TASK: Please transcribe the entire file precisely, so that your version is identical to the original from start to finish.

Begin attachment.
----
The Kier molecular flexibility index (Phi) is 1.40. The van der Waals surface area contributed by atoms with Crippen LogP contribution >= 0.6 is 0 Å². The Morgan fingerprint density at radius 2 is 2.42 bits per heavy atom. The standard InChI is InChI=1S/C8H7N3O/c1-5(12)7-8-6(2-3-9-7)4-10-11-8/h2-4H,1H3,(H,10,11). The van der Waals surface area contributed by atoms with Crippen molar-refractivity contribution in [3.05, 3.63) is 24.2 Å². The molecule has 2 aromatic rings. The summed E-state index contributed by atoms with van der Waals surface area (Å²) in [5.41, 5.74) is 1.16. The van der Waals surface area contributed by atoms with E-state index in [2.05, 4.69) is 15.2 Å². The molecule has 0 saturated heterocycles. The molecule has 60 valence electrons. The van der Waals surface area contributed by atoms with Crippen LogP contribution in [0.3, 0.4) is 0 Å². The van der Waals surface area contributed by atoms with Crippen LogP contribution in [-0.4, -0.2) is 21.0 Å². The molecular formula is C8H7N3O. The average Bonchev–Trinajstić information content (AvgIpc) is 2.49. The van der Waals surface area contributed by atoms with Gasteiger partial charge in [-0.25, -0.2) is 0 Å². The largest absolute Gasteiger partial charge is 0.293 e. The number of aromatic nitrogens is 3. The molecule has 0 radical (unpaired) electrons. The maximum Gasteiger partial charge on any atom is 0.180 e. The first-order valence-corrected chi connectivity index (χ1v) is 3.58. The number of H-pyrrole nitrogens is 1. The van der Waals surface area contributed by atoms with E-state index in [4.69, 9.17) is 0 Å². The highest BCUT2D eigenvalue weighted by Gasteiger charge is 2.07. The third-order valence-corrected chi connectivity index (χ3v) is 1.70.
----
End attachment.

The Kier molecular flexibility index (Phi) is 1.40. The van der Waals surface area contributed by atoms with Crippen LogP contribution >= 0.6 is 0 Å². The Morgan fingerprint density at radius 2 is 2.42 bits per heavy atom. The standard InChI is InChI=1S/C8H7N3O/c1-5(12)7-8-6(2-3-9-7)4-10-11-8/h2-4H,1H3,(H,10,11). The van der Waals surface area contributed by atoms with Crippen molar-refractivity contribution in [3.05, 3.63) is 24.2 Å². The molecule has 2 aromatic rings. The summed E-state index contributed by atoms with van der Waals surface area (Å²) in [5.41, 5.74) is 1.16. The van der Waals surface area contributed by atoms with E-state index in [2.05, 4.69) is 15.2 Å². The molecule has 0 saturated heterocycles. The molecule has 60 valence electrons. The van der Waals surface area contributed by atoms with Crippen LogP contribution in [0.3, 0.4) is 0 Å². The van der Waals surface area contributed by atoms with Crippen LogP contribution in [-0.4, -0.2) is 21.0 Å². The molecular formula is C8H7N3O. The average Bonchev–Trinajstić information content (AvgIpc) is 2.49. The van der Waals surface area contributed by atoms with Gasteiger partial charge in [-0.25, -0.2) is 0 Å². The largest absolute Gasteiger partial charge is 0.293 e. The number of aromatic nitrogens is 3. The molecule has 0 radical (unpaired) electrons. The maximum Gasteiger partial charge on any atom is 0.180 e. The first-order valence-corrected chi connectivity index (χ1v) is 3.58. The number of H-pyrrole nitrogens is 1. The van der Waals surface area contributed by atoms with E-state index in [4.69, 9.17) is 0 Å². The highest BCUT2D eigenvalue weighted by Gasteiger charge is 2.07. The third-order valence-corrected chi connectivity index (χ3v) is 1.70.